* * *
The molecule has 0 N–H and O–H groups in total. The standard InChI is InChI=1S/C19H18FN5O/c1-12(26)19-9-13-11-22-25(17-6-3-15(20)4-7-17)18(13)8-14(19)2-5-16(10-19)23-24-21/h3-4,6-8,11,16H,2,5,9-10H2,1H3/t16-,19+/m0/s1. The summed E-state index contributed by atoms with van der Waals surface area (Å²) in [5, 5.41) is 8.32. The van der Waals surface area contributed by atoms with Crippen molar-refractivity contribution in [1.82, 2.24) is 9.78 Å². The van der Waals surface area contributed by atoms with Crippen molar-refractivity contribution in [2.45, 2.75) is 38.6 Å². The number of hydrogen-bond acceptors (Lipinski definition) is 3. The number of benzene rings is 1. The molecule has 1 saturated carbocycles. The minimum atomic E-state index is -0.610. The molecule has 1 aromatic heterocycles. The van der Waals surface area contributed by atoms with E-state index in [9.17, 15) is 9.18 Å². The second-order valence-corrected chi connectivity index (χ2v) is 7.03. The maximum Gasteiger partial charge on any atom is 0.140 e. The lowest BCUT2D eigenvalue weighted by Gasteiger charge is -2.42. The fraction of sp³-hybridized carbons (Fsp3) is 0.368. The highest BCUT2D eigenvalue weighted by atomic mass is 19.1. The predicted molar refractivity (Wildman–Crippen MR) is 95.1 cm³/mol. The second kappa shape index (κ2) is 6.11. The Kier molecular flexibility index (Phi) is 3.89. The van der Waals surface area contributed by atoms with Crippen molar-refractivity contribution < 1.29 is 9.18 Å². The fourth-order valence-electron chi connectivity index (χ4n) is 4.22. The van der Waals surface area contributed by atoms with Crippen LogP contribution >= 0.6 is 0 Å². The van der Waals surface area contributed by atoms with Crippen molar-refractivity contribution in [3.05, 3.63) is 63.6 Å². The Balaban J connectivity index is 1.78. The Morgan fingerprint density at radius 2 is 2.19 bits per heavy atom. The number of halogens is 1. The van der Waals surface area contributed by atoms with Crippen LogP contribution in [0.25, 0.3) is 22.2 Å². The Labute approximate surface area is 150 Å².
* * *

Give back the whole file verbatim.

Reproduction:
The molecule has 0 N–H and O–H groups in total. The standard InChI is InChI=1S/C19H18FN5O/c1-12(26)19-9-13-11-22-25(17-6-3-15(20)4-7-17)18(13)8-14(19)2-5-16(10-19)23-24-21/h3-4,6-8,11,16H,2,5,9-10H2,1H3/t16-,19+/m0/s1. The summed E-state index contributed by atoms with van der Waals surface area (Å²) in [5, 5.41) is 8.32. The van der Waals surface area contributed by atoms with Crippen molar-refractivity contribution in [1.82, 2.24) is 9.78 Å². The van der Waals surface area contributed by atoms with Crippen molar-refractivity contribution in [2.45, 2.75) is 38.6 Å². The number of hydrogen-bond acceptors (Lipinski definition) is 3. The number of benzene rings is 1. The molecule has 1 saturated carbocycles. The minimum atomic E-state index is -0.610. The molecule has 1 aromatic heterocycles. The van der Waals surface area contributed by atoms with E-state index in [9.17, 15) is 9.18 Å². The second-order valence-corrected chi connectivity index (χ2v) is 7.03. The maximum Gasteiger partial charge on any atom is 0.140 e. The lowest BCUT2D eigenvalue weighted by Gasteiger charge is -2.42. The fraction of sp³-hybridized carbons (Fsp3) is 0.368. The highest BCUT2D eigenvalue weighted by atomic mass is 19.1. The predicted molar refractivity (Wildman–Crippen MR) is 95.1 cm³/mol. The second kappa shape index (κ2) is 6.11. The Kier molecular flexibility index (Phi) is 3.89. The van der Waals surface area contributed by atoms with Crippen molar-refractivity contribution < 1.29 is 9.18 Å². The fourth-order valence-electron chi connectivity index (χ4n) is 4.22. The van der Waals surface area contributed by atoms with Crippen LogP contribution >= 0.6 is 0 Å². The van der Waals surface area contributed by atoms with Crippen molar-refractivity contribution in [3.05, 3.63) is 63.6 Å². The Balaban J connectivity index is 1.78. The Morgan fingerprint density at radius 2 is 2.19 bits per heavy atom. The number of halogens is 1. The van der Waals surface area contributed by atoms with Crippen LogP contribution in [0.25, 0.3) is 22.2 Å². The Labute approximate surface area is 150 Å².